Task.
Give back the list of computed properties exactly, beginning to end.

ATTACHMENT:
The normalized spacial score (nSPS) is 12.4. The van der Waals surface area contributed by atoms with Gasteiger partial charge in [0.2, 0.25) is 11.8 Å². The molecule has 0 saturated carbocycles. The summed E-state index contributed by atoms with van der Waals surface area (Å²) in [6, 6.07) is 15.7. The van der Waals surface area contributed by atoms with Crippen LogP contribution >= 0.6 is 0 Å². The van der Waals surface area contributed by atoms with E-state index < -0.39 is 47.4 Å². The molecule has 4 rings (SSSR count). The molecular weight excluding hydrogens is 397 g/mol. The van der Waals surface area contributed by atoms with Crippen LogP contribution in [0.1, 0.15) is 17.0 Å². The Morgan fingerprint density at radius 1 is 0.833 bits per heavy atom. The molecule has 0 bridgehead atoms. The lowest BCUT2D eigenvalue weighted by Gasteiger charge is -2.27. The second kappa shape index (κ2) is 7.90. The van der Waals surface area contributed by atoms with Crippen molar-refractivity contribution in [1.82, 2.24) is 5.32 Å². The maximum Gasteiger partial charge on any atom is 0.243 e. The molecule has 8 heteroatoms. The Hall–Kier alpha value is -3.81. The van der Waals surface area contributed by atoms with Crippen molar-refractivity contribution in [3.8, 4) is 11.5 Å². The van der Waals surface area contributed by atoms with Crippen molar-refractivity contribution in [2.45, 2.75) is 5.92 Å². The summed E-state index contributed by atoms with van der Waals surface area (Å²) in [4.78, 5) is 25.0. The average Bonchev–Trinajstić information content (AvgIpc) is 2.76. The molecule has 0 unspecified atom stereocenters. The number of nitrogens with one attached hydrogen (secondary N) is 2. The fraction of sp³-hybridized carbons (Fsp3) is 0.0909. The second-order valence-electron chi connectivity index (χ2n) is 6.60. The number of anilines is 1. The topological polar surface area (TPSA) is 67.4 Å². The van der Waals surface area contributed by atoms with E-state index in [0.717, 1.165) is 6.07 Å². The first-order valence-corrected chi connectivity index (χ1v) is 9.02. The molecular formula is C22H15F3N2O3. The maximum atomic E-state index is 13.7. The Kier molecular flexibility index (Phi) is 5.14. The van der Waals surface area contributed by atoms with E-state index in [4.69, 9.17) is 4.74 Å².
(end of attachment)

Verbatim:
The normalized spacial score (nSPS) is 12.4. The van der Waals surface area contributed by atoms with Gasteiger partial charge in [0.2, 0.25) is 11.8 Å². The molecule has 0 saturated carbocycles. The summed E-state index contributed by atoms with van der Waals surface area (Å²) in [6, 6.07) is 15.7. The van der Waals surface area contributed by atoms with Crippen LogP contribution >= 0.6 is 0 Å². The van der Waals surface area contributed by atoms with E-state index < -0.39 is 47.4 Å². The molecule has 4 rings (SSSR count). The molecular weight excluding hydrogens is 397 g/mol. The van der Waals surface area contributed by atoms with Crippen LogP contribution in [0.1, 0.15) is 17.0 Å². The Morgan fingerprint density at radius 1 is 0.833 bits per heavy atom. The molecule has 0 bridgehead atoms. The lowest BCUT2D eigenvalue weighted by Gasteiger charge is -2.27. The second kappa shape index (κ2) is 7.90. The van der Waals surface area contributed by atoms with Crippen molar-refractivity contribution in [1.82, 2.24) is 5.32 Å². The maximum Gasteiger partial charge on any atom is 0.243 e. The molecule has 8 heteroatoms. The Hall–Kier alpha value is -3.81. The van der Waals surface area contributed by atoms with Crippen molar-refractivity contribution in [3.8, 4) is 11.5 Å². The van der Waals surface area contributed by atoms with Crippen molar-refractivity contribution in [2.45, 2.75) is 5.92 Å². The summed E-state index contributed by atoms with van der Waals surface area (Å²) in [4.78, 5) is 25.0. The average Bonchev–Trinajstić information content (AvgIpc) is 2.76. The molecule has 0 unspecified atom stereocenters. The number of nitrogens with one attached hydrogen (secondary N) is 2. The fraction of sp³-hybridized carbons (Fsp3) is 0.0909. The second-order valence-electron chi connectivity index (χ2n) is 6.60. The number of anilines is 1. The topological polar surface area (TPSA) is 67.4 Å². The van der Waals surface area contributed by atoms with E-state index in [0.717, 1.165) is 6.07 Å². The first-order valence-corrected chi connectivity index (χ1v) is 9.02. The molecular formula is C22H15F3N2O3. The maximum atomic E-state index is 13.7. The Kier molecular flexibility index (Phi) is 5.14. The van der Waals surface area contributed by atoms with E-state index in [4.69, 9.17) is 4.74 Å².